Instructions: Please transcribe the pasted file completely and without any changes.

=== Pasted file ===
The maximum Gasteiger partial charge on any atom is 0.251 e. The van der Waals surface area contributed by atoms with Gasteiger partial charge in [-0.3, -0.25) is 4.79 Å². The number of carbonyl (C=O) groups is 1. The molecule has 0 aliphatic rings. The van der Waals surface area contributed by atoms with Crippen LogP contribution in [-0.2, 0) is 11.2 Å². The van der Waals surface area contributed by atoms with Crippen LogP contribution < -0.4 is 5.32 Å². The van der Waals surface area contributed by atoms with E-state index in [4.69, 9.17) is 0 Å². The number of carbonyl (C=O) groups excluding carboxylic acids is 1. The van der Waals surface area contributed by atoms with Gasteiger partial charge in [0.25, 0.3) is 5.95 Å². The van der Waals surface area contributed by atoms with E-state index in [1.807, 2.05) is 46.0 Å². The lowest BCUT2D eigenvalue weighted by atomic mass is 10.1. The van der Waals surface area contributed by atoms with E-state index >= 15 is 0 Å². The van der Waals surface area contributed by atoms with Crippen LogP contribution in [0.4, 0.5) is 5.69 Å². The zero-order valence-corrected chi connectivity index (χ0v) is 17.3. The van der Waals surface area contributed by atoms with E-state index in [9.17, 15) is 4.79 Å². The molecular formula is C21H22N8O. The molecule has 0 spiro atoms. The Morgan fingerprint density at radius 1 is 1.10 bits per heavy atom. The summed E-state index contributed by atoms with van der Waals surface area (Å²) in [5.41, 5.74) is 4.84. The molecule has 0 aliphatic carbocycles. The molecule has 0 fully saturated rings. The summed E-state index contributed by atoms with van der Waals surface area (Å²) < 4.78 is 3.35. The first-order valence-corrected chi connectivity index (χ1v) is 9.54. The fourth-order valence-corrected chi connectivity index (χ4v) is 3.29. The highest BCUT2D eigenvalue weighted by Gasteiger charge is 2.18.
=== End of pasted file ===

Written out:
The maximum Gasteiger partial charge on any atom is 0.251 e. The van der Waals surface area contributed by atoms with Gasteiger partial charge in [-0.3, -0.25) is 4.79 Å². The number of carbonyl (C=O) groups is 1. The molecule has 0 aliphatic rings. The van der Waals surface area contributed by atoms with Crippen LogP contribution in [-0.2, 0) is 11.2 Å². The van der Waals surface area contributed by atoms with Crippen LogP contribution < -0.4 is 5.32 Å². The van der Waals surface area contributed by atoms with E-state index in [4.69, 9.17) is 0 Å². The number of carbonyl (C=O) groups excluding carboxylic acids is 1. The van der Waals surface area contributed by atoms with Gasteiger partial charge in [0.25, 0.3) is 5.95 Å². The van der Waals surface area contributed by atoms with E-state index in [1.807, 2.05) is 46.0 Å². The lowest BCUT2D eigenvalue weighted by atomic mass is 10.1. The van der Waals surface area contributed by atoms with E-state index >= 15 is 0 Å². The van der Waals surface area contributed by atoms with Crippen LogP contribution in [0.4, 0.5) is 5.69 Å². The zero-order valence-corrected chi connectivity index (χ0v) is 17.3. The van der Waals surface area contributed by atoms with E-state index in [9.17, 15) is 4.79 Å². The molecular formula is C21H22N8O. The molecule has 0 spiro atoms. The Morgan fingerprint density at radius 1 is 1.10 bits per heavy atom. The summed E-state index contributed by atoms with van der Waals surface area (Å²) in [5.41, 5.74) is 4.84. The molecule has 0 aliphatic carbocycles. The molecule has 0 fully saturated rings. The summed E-state index contributed by atoms with van der Waals surface area (Å²) < 4.78 is 3.35. The first-order valence-corrected chi connectivity index (χ1v) is 9.54. The fourth-order valence-corrected chi connectivity index (χ4v) is 3.29. The highest BCUT2D eigenvalue weighted by Gasteiger charge is 2.18.